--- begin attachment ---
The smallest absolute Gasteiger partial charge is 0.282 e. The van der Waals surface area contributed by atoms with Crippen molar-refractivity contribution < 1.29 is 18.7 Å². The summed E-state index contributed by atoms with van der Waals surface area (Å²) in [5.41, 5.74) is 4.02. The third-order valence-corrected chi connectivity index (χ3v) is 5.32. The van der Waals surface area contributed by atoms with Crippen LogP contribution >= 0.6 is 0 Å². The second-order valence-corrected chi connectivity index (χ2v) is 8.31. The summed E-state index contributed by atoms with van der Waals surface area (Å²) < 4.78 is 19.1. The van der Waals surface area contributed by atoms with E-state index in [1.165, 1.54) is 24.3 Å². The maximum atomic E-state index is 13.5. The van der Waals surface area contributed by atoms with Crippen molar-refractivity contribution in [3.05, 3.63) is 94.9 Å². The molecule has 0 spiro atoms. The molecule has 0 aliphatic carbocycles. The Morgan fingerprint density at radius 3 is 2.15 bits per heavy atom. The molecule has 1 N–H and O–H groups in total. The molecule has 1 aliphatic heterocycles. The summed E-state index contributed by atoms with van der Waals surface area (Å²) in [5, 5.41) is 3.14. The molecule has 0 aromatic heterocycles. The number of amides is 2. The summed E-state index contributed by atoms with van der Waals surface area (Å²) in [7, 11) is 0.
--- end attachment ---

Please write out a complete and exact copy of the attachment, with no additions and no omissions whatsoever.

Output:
The smallest absolute Gasteiger partial charge is 0.282 e. The van der Waals surface area contributed by atoms with Crippen molar-refractivity contribution < 1.29 is 18.7 Å². The summed E-state index contributed by atoms with van der Waals surface area (Å²) in [5.41, 5.74) is 4.02. The third-order valence-corrected chi connectivity index (χ3v) is 5.32. The van der Waals surface area contributed by atoms with Crippen LogP contribution >= 0.6 is 0 Å². The second-order valence-corrected chi connectivity index (χ2v) is 8.31. The summed E-state index contributed by atoms with van der Waals surface area (Å²) < 4.78 is 19.1. The van der Waals surface area contributed by atoms with E-state index in [1.165, 1.54) is 24.3 Å². The maximum atomic E-state index is 13.5. The van der Waals surface area contributed by atoms with Crippen molar-refractivity contribution in [3.05, 3.63) is 94.9 Å². The molecule has 0 spiro atoms. The molecule has 0 aliphatic carbocycles. The Morgan fingerprint density at radius 3 is 2.15 bits per heavy atom. The molecule has 1 N–H and O–H groups in total. The molecule has 1 aliphatic heterocycles. The summed E-state index contributed by atoms with van der Waals surface area (Å²) in [5, 5.41) is 3.14. The molecule has 0 aromatic heterocycles. The number of amides is 2. The summed E-state index contributed by atoms with van der Waals surface area (Å²) in [7, 11) is 0.